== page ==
The Temple of the Muses by Bobby Minelli


My father’s absolute favorite book was Jane Eyre. He read it to me nightly while we cuddled beneath blankets upon his bed in our flat at 11 Broomfield Rd. We were of modest means, and yet by sheer coincidence, we shared our surname with our street name. My father was Alan Broomfield, and, due to his distinguished World War II service record, as well as the aforementioned, uncanny, geo-specific coincidence, the entire neighborhood called him General. I was Tilly Broomfield, his sole child, and only argument for the existence of joy in a grey-skyed world where men killed each other for no good reason at all. My full name, which I abhorred all through childhood and well into adulthood, was Matilda Christine Broomfield. My Mother had been Christine Broomfield, and had been drowned on the 14th of October, 1940, during the bombing of Balham Station. I was eight months old and in the care of a nursery that day. Nearly all of the Londoners sheltering in the station were killed by debris, but my mother, a natural athlete and swimmer, had drowned trying to swim to the surface inside a broken water main. Three and a half years after my mother’s death, when the war was nearly finished, my war-decorated father came to collect me from my Aunt Claire, who had cared for me while he fought. The only remains of my mother my Aunt could present him with were a wrinkled copy of the novel she had been reading in the tunnel to pass the time, Jane Eyre. It had been recovered with her body.

My mother’s copy of the classic novel, soaked and ruined and then dried and withered, sat somewhere near my father’s bedside until he died in the year 2000. Upon which time, it passed along to me. My mother had named me Matilda after her Great Aunt Matty, who had been stoned to death by the people of her town, idiots, claiming the old woman was guilty of practicing witchcraft. According to my father, my mother named me so, “because the woman deserved a legacy beyond being the victim of backward religious cunts.” It was the General, however, who decided to call me Tilly. He read somewhere that the definition of the nickname was “battle-mighty” and insisted that I wore the phrase like a crown. I lived the majority of my life under the opinion that the name Tilly, and all its predetermined glory on the field of battle, was a reassurance to a very scared man who had no idea how to raise a daughter alone. As it turned out, I was wrong.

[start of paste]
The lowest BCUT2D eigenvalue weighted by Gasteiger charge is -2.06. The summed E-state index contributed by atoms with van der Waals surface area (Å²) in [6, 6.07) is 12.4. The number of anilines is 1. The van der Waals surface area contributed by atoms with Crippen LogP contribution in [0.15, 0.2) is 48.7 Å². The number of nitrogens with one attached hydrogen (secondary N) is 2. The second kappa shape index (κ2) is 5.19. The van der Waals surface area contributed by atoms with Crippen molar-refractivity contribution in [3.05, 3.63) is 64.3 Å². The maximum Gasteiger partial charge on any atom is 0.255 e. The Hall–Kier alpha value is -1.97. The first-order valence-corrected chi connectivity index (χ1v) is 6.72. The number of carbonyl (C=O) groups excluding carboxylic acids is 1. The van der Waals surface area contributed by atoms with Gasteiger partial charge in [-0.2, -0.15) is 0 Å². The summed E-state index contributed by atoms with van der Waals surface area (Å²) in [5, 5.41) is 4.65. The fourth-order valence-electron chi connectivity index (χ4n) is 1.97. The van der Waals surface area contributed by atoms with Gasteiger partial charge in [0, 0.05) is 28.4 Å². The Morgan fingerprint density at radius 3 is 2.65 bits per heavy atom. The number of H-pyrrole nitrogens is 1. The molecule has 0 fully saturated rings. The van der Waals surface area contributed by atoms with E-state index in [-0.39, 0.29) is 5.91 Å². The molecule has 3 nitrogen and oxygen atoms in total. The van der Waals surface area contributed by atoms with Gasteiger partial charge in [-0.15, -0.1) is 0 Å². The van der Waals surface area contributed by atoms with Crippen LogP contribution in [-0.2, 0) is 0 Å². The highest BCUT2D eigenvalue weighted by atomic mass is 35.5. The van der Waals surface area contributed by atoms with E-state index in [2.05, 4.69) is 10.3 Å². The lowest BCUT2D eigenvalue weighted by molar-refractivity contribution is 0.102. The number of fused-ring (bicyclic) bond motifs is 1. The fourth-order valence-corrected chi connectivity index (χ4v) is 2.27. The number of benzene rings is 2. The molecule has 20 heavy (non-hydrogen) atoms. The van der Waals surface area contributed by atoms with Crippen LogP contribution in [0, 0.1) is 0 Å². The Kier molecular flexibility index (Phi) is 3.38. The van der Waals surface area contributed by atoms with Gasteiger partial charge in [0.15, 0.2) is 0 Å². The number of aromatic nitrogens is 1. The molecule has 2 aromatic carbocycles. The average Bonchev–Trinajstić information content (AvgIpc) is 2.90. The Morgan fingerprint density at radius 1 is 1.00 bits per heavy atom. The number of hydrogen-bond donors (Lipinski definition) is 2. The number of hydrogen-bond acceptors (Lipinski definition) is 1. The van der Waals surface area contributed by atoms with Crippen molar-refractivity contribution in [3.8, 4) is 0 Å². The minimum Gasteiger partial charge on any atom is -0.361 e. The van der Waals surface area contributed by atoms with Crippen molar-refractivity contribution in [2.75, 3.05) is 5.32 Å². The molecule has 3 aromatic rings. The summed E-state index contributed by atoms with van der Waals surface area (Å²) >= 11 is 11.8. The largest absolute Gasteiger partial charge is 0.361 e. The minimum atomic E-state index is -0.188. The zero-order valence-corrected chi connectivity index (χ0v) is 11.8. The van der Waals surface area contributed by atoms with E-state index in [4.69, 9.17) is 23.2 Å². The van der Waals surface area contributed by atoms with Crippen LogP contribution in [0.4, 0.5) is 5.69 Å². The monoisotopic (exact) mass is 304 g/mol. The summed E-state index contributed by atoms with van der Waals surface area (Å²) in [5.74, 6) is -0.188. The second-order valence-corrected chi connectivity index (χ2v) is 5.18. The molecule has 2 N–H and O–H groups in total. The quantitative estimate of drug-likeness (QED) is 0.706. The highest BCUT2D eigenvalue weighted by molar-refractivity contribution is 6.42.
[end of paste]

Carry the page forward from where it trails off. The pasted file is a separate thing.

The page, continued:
Either way, Tilly I was. My father’s pet name stuck, although it ended up being my mother’s book that determined a majority of my life’s trajectory. That ragged copy of Jane Eyre is the singular reason I became a collector of books as a child, and the reason I worked in a bookstore for years as a young girl, teenager and young adult. It was even the reason I became a librarian, a position I held until I retired at sixty-eight years young, to return, full time and full circle, to book collecting. The ruined copy of Jane Eyre that my mother had died with became our shared treasure, my father and I. It was, in fact, my first glimpse at magic. As I grew older, it would become clear that my father had seen more magic than I could have ever imagined, but for the two of us alone on the street that shared our name, what little magic we had was enough. That battered book was my great consolation, my proof that there were, indeed, other worlds than these.

Underneath the quilts, warm in his bed, listening to the haunting, lovely rattle of my father’s words, and imagining the foggy beauty of Jane and her story, that is how I remember my childhood.

When I would begrudgingly surrender to sleep, Father would tease me, “Are you still interested?” he would ask.

I would look up and whine at my father, “What was mother like?”

After feigning resistance, he would give in and say, “She was, much like Jane herself, a relentless woman, interested, and interesting, and kind.”

“What on earth does that mean?” I would shout every time.

“Quite a lot,” Father would say.

We did not pray, save that small exchange, but in so far as things that are not prayers go, it was a good prayer.


The rest of this fascinating, historical horror can be found in SN11: Collect Rocks – available on Amazon September 16th!